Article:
Review: The School for Wives
Sexist, narcissist, misogynist, elitist and a first-class dope.
Ah yes, the well-spoken yet badly-assembled Arnolphe is a man like…no, wait. History is littered with dudes such as Arnolphe - a rich and pompous landowner that has somehow convinced himself he alone has the power to control what women want. This is the 17th century and the poor fool has decided that the only way to take a wife is to train her from birth, or thereabouts.
See, a middle-aged Arnolphe has thought everything through. His mate Chrysalde can hardly believe his ears upon hearing that Arnolphe 'discovered' a girl called Agnes when she was just a child, putting her up in one of his country houses and paying a hapless pair of 'pretend' village idiots (Oronte and Georgette) to look after her and to shield her from the outside world.
When Agnes is of age, Arnolphe will then marry his pretty ward and Agnes will know no better than to serve and treasure her 'loving' husband from whom she will never stray. Because, you know, ignorance is bliss (for Arnolphe).
The problem is, when Agnes (a perfect Grace Fitzgerald) turns 18, she catches sight of a handsome local, Horace, and whaddaya know? The kids fall in love. Arnolphe (whom Agnes knows only as 'Monsieur de la Souche') is flabbergasted. Horace is actually mates with Arnolphe, but he has heard wicked things about this Souche character… can we tell where this is going?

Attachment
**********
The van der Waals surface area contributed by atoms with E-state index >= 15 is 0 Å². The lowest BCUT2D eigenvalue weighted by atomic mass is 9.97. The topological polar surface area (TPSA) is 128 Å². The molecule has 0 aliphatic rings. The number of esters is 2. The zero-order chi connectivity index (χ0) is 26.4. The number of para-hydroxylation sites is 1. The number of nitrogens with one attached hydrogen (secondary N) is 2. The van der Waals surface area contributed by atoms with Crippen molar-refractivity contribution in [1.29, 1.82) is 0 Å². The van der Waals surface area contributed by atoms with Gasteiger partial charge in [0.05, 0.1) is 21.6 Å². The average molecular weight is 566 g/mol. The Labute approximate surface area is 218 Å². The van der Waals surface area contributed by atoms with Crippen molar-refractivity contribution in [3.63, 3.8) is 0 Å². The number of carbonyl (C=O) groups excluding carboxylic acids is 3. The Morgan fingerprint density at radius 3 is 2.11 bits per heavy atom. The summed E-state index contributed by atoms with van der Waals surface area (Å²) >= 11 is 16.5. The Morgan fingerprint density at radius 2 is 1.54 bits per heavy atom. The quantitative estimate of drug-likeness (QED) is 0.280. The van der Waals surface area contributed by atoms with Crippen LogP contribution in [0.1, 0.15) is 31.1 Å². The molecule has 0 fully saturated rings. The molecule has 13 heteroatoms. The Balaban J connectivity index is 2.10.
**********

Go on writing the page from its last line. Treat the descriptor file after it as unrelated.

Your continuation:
First off, Moliere's The School For Wives (originally staged in 1662) is a preposterous piece of work - that much is obvious. In twisting and turning the French playwright's seminal comedy to create a 'new version' of a play that most of us had already forgotten, director Peter Reid has not only added to its ridiculousness, but indeed, embraced it with both arms.
Here, Simon Toal (Arnolphe) isn't just an actor playing a part. He is, instead, an ACTHOR PLAYING A PA-ARTH! And we adore him for it. There are a few bumps in the road (the clunky exposition and the silly physical comedy). Toal stops short at twirling his refined whiskers, but my goodness, he and his co-stars (particularly Conor Donelan and Deborah Wiseman) have a whale of a time sinking their teeth into Moliere's absurd set-up.
If this were a drama, we'd sharpen our knives. But it's not. Instead, The School For Wives is a zippy, cohesive and frequently hilarious adult pantomime that, despite a wobbly opening, eventually finds a comical groove that fits. It's a tad bawdy and a, um, touch old-fashioned, but at least it has the decency to poke fun at its bizarre premise.
Ends August 15